Morning Thanks

Garrison Keillor once said we'd all be better off if we all started the day by giving thanks for just one thing. I'll try.

Wednesday, June 01, 2016

Human stories set right here

I shouldn't be surprised, I guess, that the world just outside my window plays such a major role in each of the three novels I (and others) have been reading in the last year, all three set close by and written fifty years or so after the homsteading each of them describe. "Major role" actually misses the mark; in all three the region where I live isn't just another character; it is the primal force with which each novel's protagonist has to find atonement. In one way or another the prairie is the antagonist in each of the novels.

Really everything goes wrong for Nell O'Connor, in Josephine Donovan's Black Soil, a novel set just a bit west of here among the region's early Yankee settlers. She remembers the fine life of Amherst, Massachusetts, where she and her family lived before her husband began to dream of a new life out west. She sees herself as a pilgrim out here beyond civilization, someone who will, who must eventually return. On the prairie, even her most compassionate work--adopting a forsaken child--turns to grief when that young lady runs off--even farther west!--with an Indian boy. 

What saves Nell O'Connor is her seemingly invincible dedication to the notion that God's will for her, for her husband and her family--no matter what that will may bring--is fashioned from his stedfast love for his own. Of those, she is convinced she is one. The prairie throws everything it has at her, but she continues to stand in the might afforded her faith. 

It's a more complex force in Walter J. Muilenburg's Prairie. The world Elias Vaughn is committed to conquer has similar weapons--hail, heat, cold. It's a landscape that won't be broken easily. On the other hand, this wide and yawning world outside my window casts a remarkable sublimity that Vaughn finds mysteriously seductive. It's incredible beauty, despite its bad behavior, creates so profound an awe in Vaughn that he seems to forget those around him, those he should love, had he any love left. Elias Vaughn wrenches a livable space out of a prairie world that somehow steals his humanity and leaves him as alone and loveless his father ever was. 

O. E. Rolvaag's Giants in the Earth has two pioneer protagonists, both giants really, whose love for each other is tested by the new world of the American prairie. One of them, Per Hansa, finds this new world an adventure, a test of his manhood. Out here, the other, Beret, his wife, feels bereft of everything that has given her life meaning. She is as ardent a believer as Nell O'Connor, but Nell's faith gives her life. Beret's inflicts guilt that eventually breaks her.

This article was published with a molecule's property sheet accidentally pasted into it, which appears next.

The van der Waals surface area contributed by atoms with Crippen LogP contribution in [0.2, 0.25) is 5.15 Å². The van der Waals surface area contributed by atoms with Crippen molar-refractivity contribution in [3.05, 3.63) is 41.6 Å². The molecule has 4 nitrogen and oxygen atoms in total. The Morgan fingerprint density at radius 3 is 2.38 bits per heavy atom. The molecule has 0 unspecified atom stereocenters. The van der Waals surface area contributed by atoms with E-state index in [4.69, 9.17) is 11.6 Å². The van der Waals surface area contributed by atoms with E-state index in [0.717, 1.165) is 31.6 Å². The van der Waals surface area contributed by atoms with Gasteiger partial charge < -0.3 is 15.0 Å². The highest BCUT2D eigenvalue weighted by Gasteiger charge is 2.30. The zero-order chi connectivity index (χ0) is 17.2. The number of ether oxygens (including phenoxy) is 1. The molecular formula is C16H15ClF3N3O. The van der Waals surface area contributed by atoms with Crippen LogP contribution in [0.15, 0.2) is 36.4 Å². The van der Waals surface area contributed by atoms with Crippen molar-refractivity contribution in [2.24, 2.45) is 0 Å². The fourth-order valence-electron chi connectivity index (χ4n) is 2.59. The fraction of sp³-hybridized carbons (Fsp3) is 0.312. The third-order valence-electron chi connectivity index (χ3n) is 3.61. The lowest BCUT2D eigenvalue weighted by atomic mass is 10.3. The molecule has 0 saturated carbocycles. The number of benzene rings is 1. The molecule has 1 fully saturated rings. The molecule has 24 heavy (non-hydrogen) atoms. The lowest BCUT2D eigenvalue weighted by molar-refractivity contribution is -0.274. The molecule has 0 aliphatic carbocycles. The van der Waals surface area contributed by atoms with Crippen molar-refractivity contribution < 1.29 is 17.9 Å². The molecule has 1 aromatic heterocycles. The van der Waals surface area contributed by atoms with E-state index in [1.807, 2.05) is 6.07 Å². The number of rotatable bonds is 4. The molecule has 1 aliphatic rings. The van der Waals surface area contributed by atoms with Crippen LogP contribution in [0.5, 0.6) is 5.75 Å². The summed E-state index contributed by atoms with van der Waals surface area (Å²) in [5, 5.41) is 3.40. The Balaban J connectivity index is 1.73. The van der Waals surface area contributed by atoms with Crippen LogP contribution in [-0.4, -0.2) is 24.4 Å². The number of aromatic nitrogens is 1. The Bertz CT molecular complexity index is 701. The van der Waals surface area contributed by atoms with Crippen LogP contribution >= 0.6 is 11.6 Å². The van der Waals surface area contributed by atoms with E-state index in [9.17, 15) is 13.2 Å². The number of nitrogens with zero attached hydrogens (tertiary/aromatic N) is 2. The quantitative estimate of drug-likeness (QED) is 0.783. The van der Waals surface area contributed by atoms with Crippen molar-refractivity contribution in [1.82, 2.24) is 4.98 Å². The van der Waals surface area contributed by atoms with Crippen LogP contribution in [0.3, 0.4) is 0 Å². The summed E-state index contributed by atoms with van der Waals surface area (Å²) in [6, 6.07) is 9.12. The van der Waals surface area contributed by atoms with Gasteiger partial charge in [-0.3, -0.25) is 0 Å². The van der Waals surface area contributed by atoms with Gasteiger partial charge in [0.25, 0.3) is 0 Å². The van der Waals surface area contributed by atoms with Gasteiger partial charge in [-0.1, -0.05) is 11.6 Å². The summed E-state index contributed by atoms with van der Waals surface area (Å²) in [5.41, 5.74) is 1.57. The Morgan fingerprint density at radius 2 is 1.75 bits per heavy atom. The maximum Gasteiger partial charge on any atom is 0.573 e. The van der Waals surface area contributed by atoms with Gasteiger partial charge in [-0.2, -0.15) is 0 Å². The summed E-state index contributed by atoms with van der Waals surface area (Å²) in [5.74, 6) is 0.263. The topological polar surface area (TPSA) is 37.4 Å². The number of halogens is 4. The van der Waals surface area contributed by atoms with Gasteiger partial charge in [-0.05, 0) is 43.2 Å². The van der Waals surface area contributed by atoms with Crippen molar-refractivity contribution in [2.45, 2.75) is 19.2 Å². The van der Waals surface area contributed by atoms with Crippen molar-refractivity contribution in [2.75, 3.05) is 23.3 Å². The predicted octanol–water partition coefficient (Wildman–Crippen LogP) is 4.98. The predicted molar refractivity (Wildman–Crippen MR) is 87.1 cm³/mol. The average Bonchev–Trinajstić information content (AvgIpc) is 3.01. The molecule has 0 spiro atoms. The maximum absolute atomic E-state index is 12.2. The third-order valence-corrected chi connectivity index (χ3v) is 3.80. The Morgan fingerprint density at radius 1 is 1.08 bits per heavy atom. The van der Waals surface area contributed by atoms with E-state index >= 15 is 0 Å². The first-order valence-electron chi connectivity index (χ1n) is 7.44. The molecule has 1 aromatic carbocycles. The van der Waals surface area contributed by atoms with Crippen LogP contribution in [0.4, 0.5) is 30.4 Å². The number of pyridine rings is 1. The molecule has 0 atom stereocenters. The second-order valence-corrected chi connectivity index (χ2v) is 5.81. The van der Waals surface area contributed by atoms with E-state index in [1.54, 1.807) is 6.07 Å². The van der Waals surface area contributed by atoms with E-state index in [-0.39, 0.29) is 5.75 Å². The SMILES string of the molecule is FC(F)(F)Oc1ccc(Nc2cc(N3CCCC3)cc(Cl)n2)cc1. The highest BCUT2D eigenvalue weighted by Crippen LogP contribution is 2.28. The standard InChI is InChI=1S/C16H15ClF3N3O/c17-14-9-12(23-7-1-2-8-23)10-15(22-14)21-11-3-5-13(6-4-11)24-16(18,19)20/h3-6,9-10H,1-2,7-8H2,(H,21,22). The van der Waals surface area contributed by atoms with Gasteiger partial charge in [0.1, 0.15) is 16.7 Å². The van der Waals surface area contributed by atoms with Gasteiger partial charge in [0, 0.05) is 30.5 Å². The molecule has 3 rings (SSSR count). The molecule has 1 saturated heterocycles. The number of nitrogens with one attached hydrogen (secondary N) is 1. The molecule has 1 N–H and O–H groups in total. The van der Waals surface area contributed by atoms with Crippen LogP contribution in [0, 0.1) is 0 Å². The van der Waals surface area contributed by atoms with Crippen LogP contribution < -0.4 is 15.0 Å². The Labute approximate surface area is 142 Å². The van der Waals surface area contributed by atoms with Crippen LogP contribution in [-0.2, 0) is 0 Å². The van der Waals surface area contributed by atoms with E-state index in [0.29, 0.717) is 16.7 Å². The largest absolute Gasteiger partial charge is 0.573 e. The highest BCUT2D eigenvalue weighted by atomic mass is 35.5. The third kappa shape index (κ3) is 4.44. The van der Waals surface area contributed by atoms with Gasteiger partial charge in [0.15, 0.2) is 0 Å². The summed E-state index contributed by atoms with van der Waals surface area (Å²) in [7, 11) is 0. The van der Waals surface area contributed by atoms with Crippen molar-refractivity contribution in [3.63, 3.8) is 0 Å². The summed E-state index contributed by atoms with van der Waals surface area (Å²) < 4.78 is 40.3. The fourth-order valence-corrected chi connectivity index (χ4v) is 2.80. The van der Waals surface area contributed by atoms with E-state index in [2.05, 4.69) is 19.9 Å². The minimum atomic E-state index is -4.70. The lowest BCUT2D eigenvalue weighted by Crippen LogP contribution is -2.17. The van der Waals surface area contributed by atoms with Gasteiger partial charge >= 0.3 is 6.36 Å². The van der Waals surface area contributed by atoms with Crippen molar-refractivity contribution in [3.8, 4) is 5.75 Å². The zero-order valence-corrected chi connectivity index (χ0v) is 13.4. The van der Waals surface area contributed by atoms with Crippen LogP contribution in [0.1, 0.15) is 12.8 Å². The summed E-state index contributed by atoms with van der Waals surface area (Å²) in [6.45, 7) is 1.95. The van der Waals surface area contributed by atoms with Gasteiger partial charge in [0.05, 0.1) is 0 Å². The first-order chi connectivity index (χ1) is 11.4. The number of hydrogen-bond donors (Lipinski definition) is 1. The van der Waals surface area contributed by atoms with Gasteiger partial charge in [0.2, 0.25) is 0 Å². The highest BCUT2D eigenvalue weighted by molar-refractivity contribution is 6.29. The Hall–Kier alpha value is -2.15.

Rolvaag's interest is a study of emigration itself, of the way European immigrants learn to live in a world that offers nothing of the tradition or mythology that gave real meaning and purpose in the old world. Emigration, Rolvaag suggests, is not only perilous but potentially fatal. 

The prairie is a different kind of antagonist in Giants in the Earth. It's danger is only partially the wind and hail and fire it can so callously create. What endangers the settlers is their removal from the wellsprings of meaning that gave them life in the old country. In the emptiness of the prairie they go hungry with it comes to spiritual sustenance. 

All that history is behind us, really. Down river from here, the Floyd has been managed by flood control plans that bulldozed an expansive channel wide and deep enough to weather the kinds of floods the river once mustered almost annually. Most all weather comes in spades out here--cold is deadly, winds are constant, heat is unbearable, storms are preposterous. But life is pretty much under control. The power of the plains seems managed, the world outside my window domesticated, like the river. Where once there was poverty, wealth is more than abundant.

We've come and we've conquered. I should be thrilled.

This morning three or four dozen Canadian geese are trekking across the open field between me and river. I have no idea why they've undertaken the pilgrimage that's come all the way across the field, west to east. They're a stumbling herd, the moms and pops shepherding children who not yet old enough to fly. None of them are particularly good at walking.

But right now they remind me of what life might have looked like 150 years ago, what the Yanktons must have seen happening all around, masses of strange-looking people, heads down, bound and determined to find something somewhere they could call a world of their own. 

It is a great story, and a sad one too, a story told in part in three novels, each of them written fifty years after the homesteading each of them document.

In all its elements, with all its variations, its separate triumphs and tragedies, it's the human story set here, right outside my window. 

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